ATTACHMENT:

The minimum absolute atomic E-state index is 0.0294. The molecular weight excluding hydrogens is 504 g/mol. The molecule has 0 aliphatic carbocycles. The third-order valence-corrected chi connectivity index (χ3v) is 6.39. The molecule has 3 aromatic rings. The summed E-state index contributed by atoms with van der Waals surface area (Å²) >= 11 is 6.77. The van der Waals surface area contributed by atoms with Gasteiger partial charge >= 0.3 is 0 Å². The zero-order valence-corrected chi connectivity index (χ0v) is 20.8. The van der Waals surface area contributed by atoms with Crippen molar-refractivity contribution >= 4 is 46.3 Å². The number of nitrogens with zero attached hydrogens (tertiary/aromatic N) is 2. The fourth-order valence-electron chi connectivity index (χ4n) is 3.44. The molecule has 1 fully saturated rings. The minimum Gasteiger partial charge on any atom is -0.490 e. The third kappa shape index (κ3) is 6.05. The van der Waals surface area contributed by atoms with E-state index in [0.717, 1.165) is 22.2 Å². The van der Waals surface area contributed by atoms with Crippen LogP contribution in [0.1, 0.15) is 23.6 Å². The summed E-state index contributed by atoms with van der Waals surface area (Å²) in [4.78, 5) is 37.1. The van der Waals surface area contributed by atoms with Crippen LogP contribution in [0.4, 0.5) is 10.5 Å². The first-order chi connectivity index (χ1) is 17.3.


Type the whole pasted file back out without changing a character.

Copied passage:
The minimum absolute atomic E-state index is 0.0294. The molecular weight excluding hydrogens is 504 g/mol. The molecule has 0 aliphatic carbocycles. The third-order valence-corrected chi connectivity index (χ3v) is 6.39. The molecule has 3 aromatic rings. The summed E-state index contributed by atoms with van der Waals surface area (Å²) >= 11 is 6.77. The van der Waals surface area contributed by atoms with Gasteiger partial charge >= 0.3 is 0 Å². The zero-order valence-corrected chi connectivity index (χ0v) is 20.8. The van der Waals surface area contributed by atoms with Crippen molar-refractivity contribution >= 4 is 46.3 Å². The number of nitrogens with zero attached hydrogens (tertiary/aromatic N) is 2. The fourth-order valence-electron chi connectivity index (χ4n) is 3.44. The molecule has 1 fully saturated rings. The minimum Gasteiger partial charge on any atom is -0.490 e. The third kappa shape index (κ3) is 6.05. The van der Waals surface area contributed by atoms with E-state index in [0.717, 1.165) is 22.2 Å². The van der Waals surface area contributed by atoms with Crippen LogP contribution in [0.1, 0.15) is 23.6 Å². The summed E-state index contributed by atoms with van der Waals surface area (Å²) in [4.78, 5) is 37.1. The van der Waals surface area contributed by atoms with Crippen LogP contribution in [0.4, 0.5) is 10.5 Å². The first-order chi connectivity index (χ1) is 17.3.